FSA chairman Adair Turner and Treasury financial secretary Mark Hoban have signalled support for the publication of the board minutes of the new Financial Conduct Authority relating to decisions on substantial policy decisions.
In a Treasury select committee hearing last week, Turner said he is “quite favourable” to making board meeting minutes around policies such as the RDR and the mortgage market review public. He also suggested that non-executive board members should give evidence to the TSC to increase accountability of the decision-making process.
He said: “Monetary policy committee minutes allow the world to see the arguments in the debate and you then not only invite the governor but the non-executives to make sure there is an open debate. We could extend that to the FPC, where a direct public policy is addressed.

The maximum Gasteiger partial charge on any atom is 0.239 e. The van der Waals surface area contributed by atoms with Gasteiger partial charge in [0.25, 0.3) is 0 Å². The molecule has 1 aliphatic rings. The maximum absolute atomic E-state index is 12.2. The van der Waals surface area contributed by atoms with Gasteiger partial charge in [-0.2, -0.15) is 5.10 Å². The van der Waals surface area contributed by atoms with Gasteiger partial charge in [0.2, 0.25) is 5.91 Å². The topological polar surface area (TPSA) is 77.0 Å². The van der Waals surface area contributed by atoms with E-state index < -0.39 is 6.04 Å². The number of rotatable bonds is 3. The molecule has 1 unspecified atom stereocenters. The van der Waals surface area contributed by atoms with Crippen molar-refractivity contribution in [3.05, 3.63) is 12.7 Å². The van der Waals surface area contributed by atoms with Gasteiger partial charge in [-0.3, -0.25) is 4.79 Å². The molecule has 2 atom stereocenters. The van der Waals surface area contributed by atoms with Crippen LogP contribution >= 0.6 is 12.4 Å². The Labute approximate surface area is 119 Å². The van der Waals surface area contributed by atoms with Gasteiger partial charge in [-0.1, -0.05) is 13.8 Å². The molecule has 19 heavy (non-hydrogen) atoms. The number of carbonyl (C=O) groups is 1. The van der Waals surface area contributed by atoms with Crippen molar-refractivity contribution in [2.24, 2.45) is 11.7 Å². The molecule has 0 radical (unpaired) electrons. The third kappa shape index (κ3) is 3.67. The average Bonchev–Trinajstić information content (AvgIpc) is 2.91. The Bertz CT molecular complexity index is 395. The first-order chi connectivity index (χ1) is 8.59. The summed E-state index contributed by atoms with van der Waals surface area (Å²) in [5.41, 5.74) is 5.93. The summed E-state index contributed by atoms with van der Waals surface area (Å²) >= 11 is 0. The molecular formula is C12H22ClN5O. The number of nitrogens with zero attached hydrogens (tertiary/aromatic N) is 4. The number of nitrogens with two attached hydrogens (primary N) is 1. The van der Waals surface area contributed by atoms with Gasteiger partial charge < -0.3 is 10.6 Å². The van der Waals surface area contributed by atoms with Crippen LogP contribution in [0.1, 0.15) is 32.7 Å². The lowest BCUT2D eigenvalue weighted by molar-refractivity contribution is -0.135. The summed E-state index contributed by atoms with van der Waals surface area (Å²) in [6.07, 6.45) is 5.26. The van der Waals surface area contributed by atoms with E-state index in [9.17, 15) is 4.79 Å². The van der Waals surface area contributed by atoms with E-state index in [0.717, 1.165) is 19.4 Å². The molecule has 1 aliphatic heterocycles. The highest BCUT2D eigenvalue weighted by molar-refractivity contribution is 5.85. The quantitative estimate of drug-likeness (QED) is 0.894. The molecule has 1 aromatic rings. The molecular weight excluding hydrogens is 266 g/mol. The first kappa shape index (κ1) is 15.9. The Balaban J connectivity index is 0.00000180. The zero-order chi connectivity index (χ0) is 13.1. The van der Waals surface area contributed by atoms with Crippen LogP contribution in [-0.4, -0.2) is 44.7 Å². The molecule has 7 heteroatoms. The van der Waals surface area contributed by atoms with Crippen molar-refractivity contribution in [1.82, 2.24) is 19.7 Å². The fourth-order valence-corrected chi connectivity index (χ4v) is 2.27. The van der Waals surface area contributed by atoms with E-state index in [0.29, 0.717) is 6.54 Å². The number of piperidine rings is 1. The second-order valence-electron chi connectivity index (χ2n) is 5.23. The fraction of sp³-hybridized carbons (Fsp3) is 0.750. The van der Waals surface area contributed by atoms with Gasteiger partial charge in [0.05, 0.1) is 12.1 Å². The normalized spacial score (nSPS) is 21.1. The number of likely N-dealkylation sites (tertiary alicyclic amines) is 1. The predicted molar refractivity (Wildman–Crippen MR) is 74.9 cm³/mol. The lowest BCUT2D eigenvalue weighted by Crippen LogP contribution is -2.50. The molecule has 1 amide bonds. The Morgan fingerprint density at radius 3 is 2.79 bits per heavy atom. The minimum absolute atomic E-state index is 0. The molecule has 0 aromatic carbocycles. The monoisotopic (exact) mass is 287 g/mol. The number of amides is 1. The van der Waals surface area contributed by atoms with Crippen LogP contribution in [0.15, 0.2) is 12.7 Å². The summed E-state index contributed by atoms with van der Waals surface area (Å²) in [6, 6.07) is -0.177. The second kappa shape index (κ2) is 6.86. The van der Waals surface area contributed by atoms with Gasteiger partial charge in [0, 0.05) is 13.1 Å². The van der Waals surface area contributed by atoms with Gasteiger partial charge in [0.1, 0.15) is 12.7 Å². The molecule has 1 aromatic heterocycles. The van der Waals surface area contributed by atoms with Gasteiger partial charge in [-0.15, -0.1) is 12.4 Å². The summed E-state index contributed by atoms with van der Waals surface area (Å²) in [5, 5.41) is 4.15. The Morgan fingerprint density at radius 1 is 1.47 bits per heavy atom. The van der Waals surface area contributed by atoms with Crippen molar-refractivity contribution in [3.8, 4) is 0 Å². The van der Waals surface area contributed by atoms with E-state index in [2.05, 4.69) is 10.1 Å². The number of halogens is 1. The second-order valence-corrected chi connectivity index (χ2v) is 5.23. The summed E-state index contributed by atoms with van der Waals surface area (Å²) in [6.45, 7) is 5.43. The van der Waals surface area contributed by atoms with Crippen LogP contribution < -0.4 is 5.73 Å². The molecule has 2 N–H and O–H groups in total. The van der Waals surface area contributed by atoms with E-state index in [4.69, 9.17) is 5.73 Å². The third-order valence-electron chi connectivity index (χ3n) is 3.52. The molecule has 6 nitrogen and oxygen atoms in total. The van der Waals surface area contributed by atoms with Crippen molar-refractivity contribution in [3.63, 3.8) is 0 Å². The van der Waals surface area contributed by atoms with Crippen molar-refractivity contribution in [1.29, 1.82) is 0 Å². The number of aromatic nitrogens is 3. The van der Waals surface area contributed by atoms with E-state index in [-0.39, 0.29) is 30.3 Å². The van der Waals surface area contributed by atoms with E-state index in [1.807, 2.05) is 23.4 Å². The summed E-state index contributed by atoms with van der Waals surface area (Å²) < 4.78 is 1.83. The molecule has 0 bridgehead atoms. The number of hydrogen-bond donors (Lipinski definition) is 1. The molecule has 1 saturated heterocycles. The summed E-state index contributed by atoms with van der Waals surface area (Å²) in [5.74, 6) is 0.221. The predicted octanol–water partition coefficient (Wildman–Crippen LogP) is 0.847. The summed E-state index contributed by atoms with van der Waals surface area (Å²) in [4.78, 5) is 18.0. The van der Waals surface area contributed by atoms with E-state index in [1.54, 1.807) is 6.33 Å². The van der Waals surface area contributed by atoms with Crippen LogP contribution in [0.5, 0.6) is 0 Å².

“When we debate the RDR or the MMR, we are on behalf of society making rules with legal force but the visibility of those debates to the external world is not very great.”
Giving evidence to the TSC this week, Hoban said Turner’s proposal was a “helpful suggestion”. He said the regulator’s consultation process makes their work more transparent than the MPC’s but added that was no reason not to follow Turner’s suggestion.
Conservative MPs and TSC members Andrea Leadsom and Mark Garnier both say the move would make the committee more effective in its role of scrutinising and holding financial regulators to account.
Speaking to Money Marketing, Garnier says: “Getting in at least the non-executive board members would help us understand how decisions are made rather than simply what they are.
“With the minutes from board meetings public, we could say to them ’well, you said this, it is in the minutes, can you explain what you meant’ rather than it all happening behind closed doors.”
Leadsom says: “I would really like to see the committee getting involved earlier in decision processes rather than at the end when it is all a bit of a done deal.”
Garnier says he would like to see FSA non-executives in front of the TSC before the new regulatory structure is in place but warned that the committee’s “monumental” workload could make finding the time for increased scrutiny difficult.